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May 31, 2021 - June 2, 2021
Integration of non-visual design parameters into generative design processes and the communication of invisible parameters of thermal comfort via embedded material performance in responsive architectural elements.
With increasing awareness of our environmental responsibilities, architects must seek out alternative solutions to mechanical heating and cooling where possible. The resulting shift in paradigm – from a demand of a homogeneously tempered indoor environment to a heterogeneous field of varying comfort zones – requires new design tools to actively communicate qualities of space. Most thermal comfort parameters are invisible and hard to communicate across distances. This research aims to find solutions for this dilemma while exploring it from the architect’s position. Sustainability, passive environmental strategies and ecological thinking are embraced creatively and innovatively. This pushes the boundaries of design thinking as well as finding new digital fabrication and design methodologies to generate intricate and sustainable ornament. Thermochromic materials change colour when the material’s temperature exceeds a certain threshold. The effect can be a change in hue, saturation or transparency.
The project focused on a change of transparency, where the disappearance of a coating layer reveals the underlying material above a temperature threshold of 27C – the same temperature above which a room’s temperature is widely perceived as uncomfortable. Computational fluid dynamics simulations (CFD) were used to simulate changes in temperature and airflow along surfaces. The experiments were set up in a way that gave each surface distinct topological characters such as density, thickness, directionality, gradient. The results were used as an input for a digital generative design process. The geometries were fabricated using a cnc mill and coated with thermochromic ink. The prototypes were then exposed to heat in a series of experiments and the changing visual appearance is documented systematically using thermal imagery, photos and videos. The gained material was catalogued, compared and knowledge about the relationship between, simulation, prototype and performance was gained.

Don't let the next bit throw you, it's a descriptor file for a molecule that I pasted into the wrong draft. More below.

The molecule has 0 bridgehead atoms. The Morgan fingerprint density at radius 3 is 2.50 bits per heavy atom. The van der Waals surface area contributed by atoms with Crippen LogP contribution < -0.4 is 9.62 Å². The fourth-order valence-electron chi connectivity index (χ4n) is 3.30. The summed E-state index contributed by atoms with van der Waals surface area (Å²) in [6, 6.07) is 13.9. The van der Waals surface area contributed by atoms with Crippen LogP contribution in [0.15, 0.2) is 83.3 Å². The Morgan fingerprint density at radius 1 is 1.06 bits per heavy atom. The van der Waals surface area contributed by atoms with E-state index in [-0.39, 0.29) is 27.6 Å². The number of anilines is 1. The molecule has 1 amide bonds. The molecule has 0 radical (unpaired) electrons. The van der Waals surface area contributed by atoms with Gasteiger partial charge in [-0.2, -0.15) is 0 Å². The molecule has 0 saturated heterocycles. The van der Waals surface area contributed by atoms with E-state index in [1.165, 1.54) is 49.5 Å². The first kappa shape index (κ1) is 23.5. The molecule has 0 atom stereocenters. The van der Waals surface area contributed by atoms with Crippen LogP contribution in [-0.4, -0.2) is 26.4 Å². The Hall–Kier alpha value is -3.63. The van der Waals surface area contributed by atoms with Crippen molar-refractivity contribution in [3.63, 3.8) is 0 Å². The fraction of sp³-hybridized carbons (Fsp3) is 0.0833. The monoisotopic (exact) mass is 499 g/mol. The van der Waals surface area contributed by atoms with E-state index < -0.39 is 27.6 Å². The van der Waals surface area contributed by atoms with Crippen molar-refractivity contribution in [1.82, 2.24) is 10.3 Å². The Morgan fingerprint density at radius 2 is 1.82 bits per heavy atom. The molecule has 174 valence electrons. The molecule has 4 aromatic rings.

There is demand for innovative design solutions for communicating environmental conditions and parameters of indoor climate to inhabitants through smart materials and passive strategies. Existing research into thermochromic elements in architecture is often focussing on the technological aspects of surface actuation. This research project investigated the design consequences deriving from a generative design process, that uses invisible environmental parameters to drive performative reliefs.
The results of the project will be exhibited at the department on the third floor. Please adhere to the current COVID-related health and safety regulations (https://www.uibk.ac.at/newsroom/information-on-the-corona-virus.html.en)
Funding: Tiroler Wissenschaftsförderung (TWF) – Gefördert aus Mitteln des Landes Tirol
Project timeframe: 4/5/2020 – 31/5/2021
Department: Institut für Experimentelle Architektur, AB Hochbau
Principal investigator and project leader: Andreas Körner (§26)
Reasearch assistant: Catalina Tripolt
Acknowledgements: Ernest Hager, Philipp Schwaderer, Jan Contala, Julian Edelmann, Kilian Bauer